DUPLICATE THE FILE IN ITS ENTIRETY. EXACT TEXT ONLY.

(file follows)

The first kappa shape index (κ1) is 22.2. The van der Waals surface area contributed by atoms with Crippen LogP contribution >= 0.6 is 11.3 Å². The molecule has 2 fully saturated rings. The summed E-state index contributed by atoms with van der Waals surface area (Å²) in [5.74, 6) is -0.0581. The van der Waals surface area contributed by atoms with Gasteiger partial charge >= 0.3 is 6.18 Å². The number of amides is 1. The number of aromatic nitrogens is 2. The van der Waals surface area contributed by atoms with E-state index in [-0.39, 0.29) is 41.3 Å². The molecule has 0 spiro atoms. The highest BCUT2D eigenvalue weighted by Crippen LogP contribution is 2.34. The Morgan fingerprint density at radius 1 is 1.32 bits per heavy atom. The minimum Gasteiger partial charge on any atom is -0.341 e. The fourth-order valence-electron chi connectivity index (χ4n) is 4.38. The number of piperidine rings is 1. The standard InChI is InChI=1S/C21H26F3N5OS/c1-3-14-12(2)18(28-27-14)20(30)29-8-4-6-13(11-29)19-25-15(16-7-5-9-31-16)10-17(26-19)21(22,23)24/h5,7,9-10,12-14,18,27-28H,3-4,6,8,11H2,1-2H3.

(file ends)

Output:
The first kappa shape index (κ1) is 22.2. The van der Waals surface area contributed by atoms with Crippen LogP contribution >= 0.6 is 11.3 Å². The molecule has 2 fully saturated rings. The summed E-state index contributed by atoms with van der Waals surface area (Å²) in [5.74, 6) is -0.0581. The van der Waals surface area contributed by atoms with Gasteiger partial charge >= 0.3 is 6.18 Å². The number of amides is 1. The number of aromatic nitrogens is 2. The van der Waals surface area contributed by atoms with E-state index in [-0.39, 0.29) is 41.3 Å². The molecule has 0 spiro atoms. The highest BCUT2D eigenvalue weighted by Crippen LogP contribution is 2.34. The Morgan fingerprint density at radius 1 is 1.32 bits per heavy atom. The minimum Gasteiger partial charge on any atom is -0.341 e. The fourth-order valence-electron chi connectivity index (χ4n) is 4.38. The number of piperidine rings is 1. The standard InChI is InChI=1S/C21H26F3N5OS/c1-3-14-12(2)18(28-27-14)20(30)29-8-4-6-13(11-29)19-25-15(16-7-5-9-31-16)10-17(26-19)21(22,23)24/h5,7,9-10,12-14,18,27-28H,3-4,6,8,11H2,1-2H3.